Friday, January 19, 2007

Welcome to Lint City!

I finally finished the faux chenille or flannel chenille baby quilt that I've been working on so for those of you interested, here are some pictures and directions to make your own (the pictures are pretty bad, especially the out of focus closeups. sorry about that). The directions in black are from my friend Kelly's mom and the additions in red are my words of wisdom.

Chenille Quilt

Supplies:
1-1/4 yds. top flannel
4 yds. flannel in colors to match top flannel
1 yd. coordinating flannel for binding

Fold the top flannel at a 90 degree angle and press it for the starting of the stitching. Lay the top flannel face down and then layer the other four layers on top. I use the whole piece of 36" by 45" for the quilt. Pin it together with large safety pins for sewing. One set of directions that I read recommended spray basting the layers together with an adhesive they make for quilters that dissolves when you send it through the wash and I think that might work better than basting it with safetypins like I did.

You can't see it in the picture but I ironed the diagonal line, and then I went over it with a chalk pencil so I could clearly see it when I was sewing. I didn't think it mattered which side of the quilt faced up while I was sewing, but it does! Make sure you do the opposite of what I did and have the side that you will not be cutting face up. With so many layers, the fabric shifts a little as you sew and it's hard to feel if you have any wrinkles in the bottom layer of fabric. My top side looked better then the bottom in the end so I wished I'd sewn it with the pink side up. The layers won't line up perfectly, but wait to trim it square until after you've sewn your diagonal lines since the fabric will shift. My mom also recommended using a walking foot on your sewing machine to reduce the shifting, but it was too late for me. I'll have to try it next time.


Begin sewing on the pressed line and continue sewing at 1/2 inch intervals. It helps to hold and stretch the quilt so you don't get too many wrinkles in the bottom layer. I usually use a layer of white flannel next to the top flannel which you don't cut. Many sewing machines have guide arms that you can adjust to half an inch and line up with your last seam to show you where to sew, but my machine is pretty old so I couldn't find one for it. Instead I used half in quilters or masking tape and lined it up with the last line so I knew where to sew and my lines were straight.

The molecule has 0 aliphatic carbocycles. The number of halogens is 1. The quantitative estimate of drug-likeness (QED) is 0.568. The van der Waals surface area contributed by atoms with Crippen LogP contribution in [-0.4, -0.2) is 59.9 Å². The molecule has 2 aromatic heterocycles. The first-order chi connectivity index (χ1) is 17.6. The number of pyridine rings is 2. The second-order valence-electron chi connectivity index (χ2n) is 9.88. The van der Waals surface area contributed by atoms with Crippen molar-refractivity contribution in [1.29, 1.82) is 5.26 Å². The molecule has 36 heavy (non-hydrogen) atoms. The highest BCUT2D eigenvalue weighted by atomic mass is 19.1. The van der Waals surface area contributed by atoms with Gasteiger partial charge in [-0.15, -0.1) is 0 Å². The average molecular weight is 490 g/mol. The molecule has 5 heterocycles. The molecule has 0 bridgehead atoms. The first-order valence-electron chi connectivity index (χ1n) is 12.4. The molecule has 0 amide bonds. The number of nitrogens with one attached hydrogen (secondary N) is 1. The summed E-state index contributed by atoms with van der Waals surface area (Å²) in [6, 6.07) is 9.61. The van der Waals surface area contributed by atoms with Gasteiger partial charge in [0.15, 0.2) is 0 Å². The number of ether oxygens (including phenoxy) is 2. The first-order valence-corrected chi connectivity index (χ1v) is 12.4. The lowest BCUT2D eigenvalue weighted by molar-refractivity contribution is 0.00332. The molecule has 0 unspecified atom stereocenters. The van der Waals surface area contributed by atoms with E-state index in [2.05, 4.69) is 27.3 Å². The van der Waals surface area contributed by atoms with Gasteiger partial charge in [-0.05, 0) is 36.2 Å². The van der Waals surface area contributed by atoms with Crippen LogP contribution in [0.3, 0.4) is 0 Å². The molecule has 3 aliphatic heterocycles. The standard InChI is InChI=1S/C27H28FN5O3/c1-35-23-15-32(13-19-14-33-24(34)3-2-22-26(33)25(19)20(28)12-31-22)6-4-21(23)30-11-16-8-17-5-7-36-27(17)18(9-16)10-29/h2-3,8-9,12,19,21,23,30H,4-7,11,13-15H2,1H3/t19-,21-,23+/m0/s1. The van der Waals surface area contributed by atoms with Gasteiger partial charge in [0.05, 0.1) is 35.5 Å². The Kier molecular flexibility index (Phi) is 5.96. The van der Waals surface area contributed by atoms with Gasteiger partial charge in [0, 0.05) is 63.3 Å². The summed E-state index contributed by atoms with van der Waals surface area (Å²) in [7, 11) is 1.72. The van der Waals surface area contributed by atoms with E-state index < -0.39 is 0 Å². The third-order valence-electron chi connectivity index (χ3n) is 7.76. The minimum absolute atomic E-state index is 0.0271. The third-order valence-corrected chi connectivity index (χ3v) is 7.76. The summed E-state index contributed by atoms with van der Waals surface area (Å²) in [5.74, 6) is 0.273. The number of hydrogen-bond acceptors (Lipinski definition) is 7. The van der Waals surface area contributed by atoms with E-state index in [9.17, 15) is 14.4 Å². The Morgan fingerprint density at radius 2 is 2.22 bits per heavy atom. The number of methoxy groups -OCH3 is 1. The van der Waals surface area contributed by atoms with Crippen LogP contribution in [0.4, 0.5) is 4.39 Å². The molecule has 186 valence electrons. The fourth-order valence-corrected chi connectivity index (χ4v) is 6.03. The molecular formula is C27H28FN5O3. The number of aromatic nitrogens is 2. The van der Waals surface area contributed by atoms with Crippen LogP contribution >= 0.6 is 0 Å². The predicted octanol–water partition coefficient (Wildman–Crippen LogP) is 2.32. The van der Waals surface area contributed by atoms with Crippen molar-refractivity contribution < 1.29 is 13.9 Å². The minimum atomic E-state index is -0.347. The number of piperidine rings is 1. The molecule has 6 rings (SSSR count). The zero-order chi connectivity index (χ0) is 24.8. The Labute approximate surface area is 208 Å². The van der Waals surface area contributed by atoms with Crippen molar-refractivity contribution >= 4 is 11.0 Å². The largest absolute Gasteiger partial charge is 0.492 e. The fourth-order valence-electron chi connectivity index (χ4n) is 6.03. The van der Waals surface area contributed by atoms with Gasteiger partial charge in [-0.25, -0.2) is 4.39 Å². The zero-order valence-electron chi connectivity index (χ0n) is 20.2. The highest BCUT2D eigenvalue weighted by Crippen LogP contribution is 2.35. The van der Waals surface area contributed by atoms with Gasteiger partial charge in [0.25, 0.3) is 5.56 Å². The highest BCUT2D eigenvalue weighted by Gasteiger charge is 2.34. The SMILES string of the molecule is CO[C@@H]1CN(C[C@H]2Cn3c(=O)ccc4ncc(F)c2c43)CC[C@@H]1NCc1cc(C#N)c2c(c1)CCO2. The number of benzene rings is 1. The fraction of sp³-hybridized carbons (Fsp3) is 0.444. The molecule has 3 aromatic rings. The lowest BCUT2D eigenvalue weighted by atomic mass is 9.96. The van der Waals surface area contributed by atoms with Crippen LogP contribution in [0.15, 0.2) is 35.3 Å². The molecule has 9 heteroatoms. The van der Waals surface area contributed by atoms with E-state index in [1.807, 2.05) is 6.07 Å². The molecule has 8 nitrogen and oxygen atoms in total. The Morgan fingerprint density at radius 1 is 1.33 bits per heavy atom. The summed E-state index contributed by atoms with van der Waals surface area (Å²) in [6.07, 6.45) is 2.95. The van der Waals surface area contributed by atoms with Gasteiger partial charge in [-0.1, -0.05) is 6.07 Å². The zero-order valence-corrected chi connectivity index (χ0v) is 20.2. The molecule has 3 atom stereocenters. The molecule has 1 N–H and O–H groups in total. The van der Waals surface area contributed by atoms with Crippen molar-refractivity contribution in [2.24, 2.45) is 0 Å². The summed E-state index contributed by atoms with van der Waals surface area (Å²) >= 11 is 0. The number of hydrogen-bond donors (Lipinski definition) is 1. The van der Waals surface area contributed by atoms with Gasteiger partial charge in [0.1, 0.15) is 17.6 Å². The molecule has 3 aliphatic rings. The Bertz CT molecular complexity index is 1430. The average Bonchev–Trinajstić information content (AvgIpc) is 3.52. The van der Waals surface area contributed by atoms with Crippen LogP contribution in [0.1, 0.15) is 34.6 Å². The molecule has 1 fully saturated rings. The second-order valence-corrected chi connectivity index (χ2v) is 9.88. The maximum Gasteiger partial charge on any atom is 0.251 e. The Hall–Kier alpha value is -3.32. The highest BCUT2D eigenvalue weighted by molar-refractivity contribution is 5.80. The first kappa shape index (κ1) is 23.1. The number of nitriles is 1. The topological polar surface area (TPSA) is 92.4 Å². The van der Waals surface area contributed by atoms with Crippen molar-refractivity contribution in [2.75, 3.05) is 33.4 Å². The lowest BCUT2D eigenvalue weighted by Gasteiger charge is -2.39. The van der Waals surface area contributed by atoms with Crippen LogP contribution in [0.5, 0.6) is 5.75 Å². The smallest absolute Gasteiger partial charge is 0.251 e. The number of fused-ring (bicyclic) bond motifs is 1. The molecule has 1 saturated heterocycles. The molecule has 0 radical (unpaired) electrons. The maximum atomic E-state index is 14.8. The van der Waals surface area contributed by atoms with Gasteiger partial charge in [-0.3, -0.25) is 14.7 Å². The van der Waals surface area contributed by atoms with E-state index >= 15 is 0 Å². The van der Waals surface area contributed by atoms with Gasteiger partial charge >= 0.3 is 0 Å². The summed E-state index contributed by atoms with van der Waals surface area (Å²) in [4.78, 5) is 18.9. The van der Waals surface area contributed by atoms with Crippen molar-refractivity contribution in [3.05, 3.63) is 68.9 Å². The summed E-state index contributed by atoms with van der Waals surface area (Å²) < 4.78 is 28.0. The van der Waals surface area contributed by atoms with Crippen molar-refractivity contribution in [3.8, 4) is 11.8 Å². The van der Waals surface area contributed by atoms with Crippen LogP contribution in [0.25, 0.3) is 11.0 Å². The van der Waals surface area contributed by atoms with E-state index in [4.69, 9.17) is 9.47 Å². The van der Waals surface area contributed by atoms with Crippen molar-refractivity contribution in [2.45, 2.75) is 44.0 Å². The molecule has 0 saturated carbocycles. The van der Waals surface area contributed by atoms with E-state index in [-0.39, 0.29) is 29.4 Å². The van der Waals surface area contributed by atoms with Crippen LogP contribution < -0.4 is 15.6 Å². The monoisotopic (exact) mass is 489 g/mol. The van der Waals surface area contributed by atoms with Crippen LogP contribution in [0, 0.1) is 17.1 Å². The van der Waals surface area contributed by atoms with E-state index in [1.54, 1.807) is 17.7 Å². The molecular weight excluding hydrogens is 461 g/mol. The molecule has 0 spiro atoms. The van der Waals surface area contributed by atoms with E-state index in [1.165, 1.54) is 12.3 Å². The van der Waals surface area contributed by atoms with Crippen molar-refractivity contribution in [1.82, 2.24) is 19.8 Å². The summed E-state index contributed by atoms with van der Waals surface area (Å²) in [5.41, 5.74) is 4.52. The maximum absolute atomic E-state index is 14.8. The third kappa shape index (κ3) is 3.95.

After all the stitching is done, trim all around the quilt until all layers are even. You can see in my picture how mine had shifted and had to be trimmed square.

I cut through three layers of flannel (leaving two layers uncut) about 2 to 3 inches from all edges so it can be bound before the rest of the cutting is done. Some people just use scissors, but that's a whole lot of cutting and you have to be extremely careful not to cut through the bottom two layers. I picked up a slashing tool at JoAnn's that made this process so easy! You slide the long plastic part in between the layers that you want to cut and the layers that you don't and then slide it down the row.

Fold the binding flannel to get the bias and cut 4 strips of 2-1/2 inches for the binding through the middle of the piece of flannel so the strips are as long as possible. Sew the strips together on the bias and proceed to bind the quilt. This makes about a 1/2 to 5/8 inch binding all around. I like to mitre the corners so they are square. I'd go into explaining this, but I found the best tutorial on binding a quilt so I'll just refer you there.

Next you just wash and tumble dry the quilt and watch the chenille side bloom (and be prepared for massive amounts of lint!). Here's my finished product before washing it.



And here it is after the first round through the wash. It hasn't quite fully "bloomed" so I still need to wash it again, but I couldn't wait to show you. It's so incredibly soft and cozy! I only used two colors of flannel in this side (two white and two periwinkle) but you can make each layer a different color if you want to.

5 comments:

Larry said...

Man, just reading about how complicated this quilt is makes me tired! Plus I saw you working on it for approximately 842 hours, so I know how complicated it was. But it looked good this morning, even if not fully blossomed.

Reba said...

This turned out so pretty, Steph. I love your title, by the way. I bet your lint trap was stuffed and the next few loads of laudry will have charming little "blossoms" all over them.

mom said...

great job Steph. Your the master and you learning group sound fun too.

Mom to Allison and James said...

Love it. You have inspired me.

Kristi Brooke said...

i have made these before they are so great!